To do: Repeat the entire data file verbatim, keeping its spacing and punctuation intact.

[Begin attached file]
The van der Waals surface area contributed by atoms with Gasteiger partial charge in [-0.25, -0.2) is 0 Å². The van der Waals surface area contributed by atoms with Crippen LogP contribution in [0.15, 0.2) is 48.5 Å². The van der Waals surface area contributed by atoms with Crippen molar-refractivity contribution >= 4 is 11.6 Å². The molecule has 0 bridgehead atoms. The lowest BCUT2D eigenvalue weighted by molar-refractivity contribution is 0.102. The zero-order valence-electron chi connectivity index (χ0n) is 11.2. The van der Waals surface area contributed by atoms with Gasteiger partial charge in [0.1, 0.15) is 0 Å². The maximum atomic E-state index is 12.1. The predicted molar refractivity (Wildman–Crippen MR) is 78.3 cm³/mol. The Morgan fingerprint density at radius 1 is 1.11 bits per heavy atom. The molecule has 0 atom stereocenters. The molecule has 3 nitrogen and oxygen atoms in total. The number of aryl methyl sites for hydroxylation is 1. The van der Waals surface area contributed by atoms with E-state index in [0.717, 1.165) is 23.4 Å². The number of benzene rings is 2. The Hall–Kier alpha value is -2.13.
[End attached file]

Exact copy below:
The van der Waals surface area contributed by atoms with Gasteiger partial charge in [-0.25, -0.2) is 0 Å². The van der Waals surface area contributed by atoms with Crippen LogP contribution in [0.15, 0.2) is 48.5 Å². The van der Waals surface area contributed by atoms with Crippen molar-refractivity contribution >= 4 is 11.6 Å². The molecule has 0 bridgehead atoms. The lowest BCUT2D eigenvalue weighted by molar-refractivity contribution is 0.102. The zero-order valence-electron chi connectivity index (χ0n) is 11.2. The van der Waals surface area contributed by atoms with Gasteiger partial charge in [0.1, 0.15) is 0 Å². The maximum atomic E-state index is 12.1. The predicted molar refractivity (Wildman–Crippen MR) is 78.3 cm³/mol. The Morgan fingerprint density at radius 1 is 1.11 bits per heavy atom. The molecule has 0 atom stereocenters. The molecule has 3 nitrogen and oxygen atoms in total. The number of aryl methyl sites for hydroxylation is 1. The van der Waals surface area contributed by atoms with E-state index in [0.717, 1.165) is 23.4 Å². The number of benzene rings is 2. The Hall–Kier alpha value is -2.13.